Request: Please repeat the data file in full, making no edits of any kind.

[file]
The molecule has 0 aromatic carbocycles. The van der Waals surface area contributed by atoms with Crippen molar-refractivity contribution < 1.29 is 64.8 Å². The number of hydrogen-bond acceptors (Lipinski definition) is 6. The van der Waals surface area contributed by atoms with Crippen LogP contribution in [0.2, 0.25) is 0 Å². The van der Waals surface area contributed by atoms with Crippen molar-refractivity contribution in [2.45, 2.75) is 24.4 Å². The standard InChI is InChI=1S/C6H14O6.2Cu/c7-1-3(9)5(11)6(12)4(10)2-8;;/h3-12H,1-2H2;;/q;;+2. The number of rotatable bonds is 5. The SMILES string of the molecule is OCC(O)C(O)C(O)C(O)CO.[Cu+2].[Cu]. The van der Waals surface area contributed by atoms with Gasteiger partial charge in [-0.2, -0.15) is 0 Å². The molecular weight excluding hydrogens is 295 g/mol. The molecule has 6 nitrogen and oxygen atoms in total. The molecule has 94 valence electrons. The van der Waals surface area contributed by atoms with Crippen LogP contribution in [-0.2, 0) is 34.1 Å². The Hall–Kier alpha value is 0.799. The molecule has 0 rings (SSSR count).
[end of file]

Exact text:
The molecule has 0 aromatic carbocycles. The van der Waals surface area contributed by atoms with Crippen molar-refractivity contribution < 1.29 is 64.8 Å². The number of hydrogen-bond acceptors (Lipinski definition) is 6. The van der Waals surface area contributed by atoms with Crippen LogP contribution in [0.2, 0.25) is 0 Å². The van der Waals surface area contributed by atoms with Crippen molar-refractivity contribution in [2.45, 2.75) is 24.4 Å². The standard InChI is InChI=1S/C6H14O6.2Cu/c7-1-3(9)5(11)6(12)4(10)2-8;;/h3-12H,1-2H2;;/q;;+2. The number of rotatable bonds is 5. The SMILES string of the molecule is OCC(O)C(O)C(O)C(O)CO.[Cu+2].[Cu]. The van der Waals surface area contributed by atoms with Gasteiger partial charge in [-0.2, -0.15) is 0 Å². The molecular weight excluding hydrogens is 295 g/mol. The molecule has 6 nitrogen and oxygen atoms in total. The molecule has 94 valence electrons. The van der Waals surface area contributed by atoms with Crippen LogP contribution in [-0.2, 0) is 34.1 Å². The Hall–Kier alpha value is 0.799. The molecule has 0 rings (SSSR count).